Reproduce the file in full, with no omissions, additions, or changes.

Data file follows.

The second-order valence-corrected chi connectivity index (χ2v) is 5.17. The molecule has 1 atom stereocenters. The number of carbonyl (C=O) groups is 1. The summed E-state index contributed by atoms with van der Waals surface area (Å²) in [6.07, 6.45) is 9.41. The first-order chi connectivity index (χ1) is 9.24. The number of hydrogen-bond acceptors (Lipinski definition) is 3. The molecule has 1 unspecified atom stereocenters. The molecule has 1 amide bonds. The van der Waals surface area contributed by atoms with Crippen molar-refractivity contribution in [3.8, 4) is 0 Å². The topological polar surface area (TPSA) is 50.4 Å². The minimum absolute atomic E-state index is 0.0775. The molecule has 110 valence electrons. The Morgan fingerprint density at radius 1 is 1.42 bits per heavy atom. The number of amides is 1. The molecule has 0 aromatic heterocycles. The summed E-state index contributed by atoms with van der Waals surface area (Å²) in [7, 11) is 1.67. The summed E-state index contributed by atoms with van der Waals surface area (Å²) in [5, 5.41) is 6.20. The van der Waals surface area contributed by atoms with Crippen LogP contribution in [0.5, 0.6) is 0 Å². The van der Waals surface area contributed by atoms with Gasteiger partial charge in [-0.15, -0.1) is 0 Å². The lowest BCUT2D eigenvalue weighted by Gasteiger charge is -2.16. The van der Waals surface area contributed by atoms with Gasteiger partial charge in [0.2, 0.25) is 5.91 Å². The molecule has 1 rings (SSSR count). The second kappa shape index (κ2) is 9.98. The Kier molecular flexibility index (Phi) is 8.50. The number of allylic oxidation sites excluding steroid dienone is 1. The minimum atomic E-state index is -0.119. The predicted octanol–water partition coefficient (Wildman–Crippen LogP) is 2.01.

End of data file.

The second-order valence-corrected chi connectivity index (χ2v) is 5.17. The molecule has 1 atom stereocenters. The number of carbonyl (C=O) groups is 1. The summed E-state index contributed by atoms with van der Waals surface area (Å²) in [6.07, 6.45) is 9.41. The first-order chi connectivity index (χ1) is 9.24. The number of hydrogen-bond acceptors (Lipinski definition) is 3. The molecule has 1 unspecified atom stereocenters. The molecule has 1 amide bonds. The van der Waals surface area contributed by atoms with Crippen molar-refractivity contribution in [3.8, 4) is 0 Å². The topological polar surface area (TPSA) is 50.4 Å². The minimum absolute atomic E-state index is 0.0775. The molecule has 110 valence electrons. The Morgan fingerprint density at radius 1 is 1.42 bits per heavy atom. The number of amides is 1. The molecule has 0 aromatic heterocycles. The summed E-state index contributed by atoms with van der Waals surface area (Å²) in [7, 11) is 1.67. The summed E-state index contributed by atoms with van der Waals surface area (Å²) in [5, 5.41) is 6.20. The van der Waals surface area contributed by atoms with Crippen LogP contribution in [0.5, 0.6) is 0 Å². The van der Waals surface area contributed by atoms with Gasteiger partial charge in [-0.15, -0.1) is 0 Å². The lowest BCUT2D eigenvalue weighted by Gasteiger charge is -2.16. The van der Waals surface area contributed by atoms with Gasteiger partial charge in [0.2, 0.25) is 5.91 Å². The molecule has 1 rings (SSSR count). The second kappa shape index (κ2) is 9.98. The Kier molecular flexibility index (Phi) is 8.50. The number of allylic oxidation sites excluding steroid dienone is 1. The minimum atomic E-state index is -0.119. The predicted octanol–water partition coefficient (Wildman–Crippen LogP) is 2.01.